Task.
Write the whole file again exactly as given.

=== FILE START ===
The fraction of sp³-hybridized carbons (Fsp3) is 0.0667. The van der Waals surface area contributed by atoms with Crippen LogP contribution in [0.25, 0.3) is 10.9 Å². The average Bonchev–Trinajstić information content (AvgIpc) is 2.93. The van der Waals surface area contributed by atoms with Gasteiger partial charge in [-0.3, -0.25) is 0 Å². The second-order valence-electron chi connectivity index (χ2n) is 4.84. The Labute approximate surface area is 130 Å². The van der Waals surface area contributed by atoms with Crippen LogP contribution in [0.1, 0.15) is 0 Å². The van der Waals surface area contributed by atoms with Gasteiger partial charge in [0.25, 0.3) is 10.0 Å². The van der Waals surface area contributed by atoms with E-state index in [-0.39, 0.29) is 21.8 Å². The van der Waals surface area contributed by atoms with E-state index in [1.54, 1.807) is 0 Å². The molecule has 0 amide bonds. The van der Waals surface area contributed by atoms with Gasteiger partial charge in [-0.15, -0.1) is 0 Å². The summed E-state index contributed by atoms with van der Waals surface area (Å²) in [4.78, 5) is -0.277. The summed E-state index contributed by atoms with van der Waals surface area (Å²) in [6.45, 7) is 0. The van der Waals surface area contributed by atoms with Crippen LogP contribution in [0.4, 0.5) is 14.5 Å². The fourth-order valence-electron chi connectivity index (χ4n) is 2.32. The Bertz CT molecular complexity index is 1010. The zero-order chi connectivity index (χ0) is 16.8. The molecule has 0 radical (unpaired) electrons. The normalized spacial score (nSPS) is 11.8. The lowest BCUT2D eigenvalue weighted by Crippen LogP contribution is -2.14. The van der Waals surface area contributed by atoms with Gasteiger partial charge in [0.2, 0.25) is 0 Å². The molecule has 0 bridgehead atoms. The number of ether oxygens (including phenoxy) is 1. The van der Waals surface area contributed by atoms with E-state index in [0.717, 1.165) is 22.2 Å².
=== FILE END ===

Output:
The fraction of sp³-hybridized carbons (Fsp3) is 0.0667. The van der Waals surface area contributed by atoms with Crippen LogP contribution in [0.25, 0.3) is 10.9 Å². The average Bonchev–Trinajstić information content (AvgIpc) is 2.93. The van der Waals surface area contributed by atoms with Gasteiger partial charge in [-0.3, -0.25) is 0 Å². The second-order valence-electron chi connectivity index (χ2n) is 4.84. The Labute approximate surface area is 130 Å². The van der Waals surface area contributed by atoms with Crippen LogP contribution in [0.1, 0.15) is 0 Å². The van der Waals surface area contributed by atoms with Gasteiger partial charge in [0.25, 0.3) is 10.0 Å². The van der Waals surface area contributed by atoms with E-state index in [-0.39, 0.29) is 21.8 Å². The van der Waals surface area contributed by atoms with E-state index in [1.54, 1.807) is 0 Å². The molecule has 0 amide bonds. The van der Waals surface area contributed by atoms with Gasteiger partial charge in [-0.15, -0.1) is 0 Å². The summed E-state index contributed by atoms with van der Waals surface area (Å²) in [4.78, 5) is -0.277. The summed E-state index contributed by atoms with van der Waals surface area (Å²) in [6.45, 7) is 0. The van der Waals surface area contributed by atoms with Crippen LogP contribution in [0.4, 0.5) is 14.5 Å². The fourth-order valence-electron chi connectivity index (χ4n) is 2.32. The Bertz CT molecular complexity index is 1010. The zero-order chi connectivity index (χ0) is 16.8. The molecule has 0 radical (unpaired) electrons. The normalized spacial score (nSPS) is 11.8. The lowest BCUT2D eigenvalue weighted by Crippen LogP contribution is -2.14. The van der Waals surface area contributed by atoms with Gasteiger partial charge in [0.2, 0.25) is 0 Å². The molecule has 0 bridgehead atoms. The number of ether oxygens (including phenoxy) is 1. The van der Waals surface area contributed by atoms with E-state index in [0.717, 1.165) is 22.2 Å².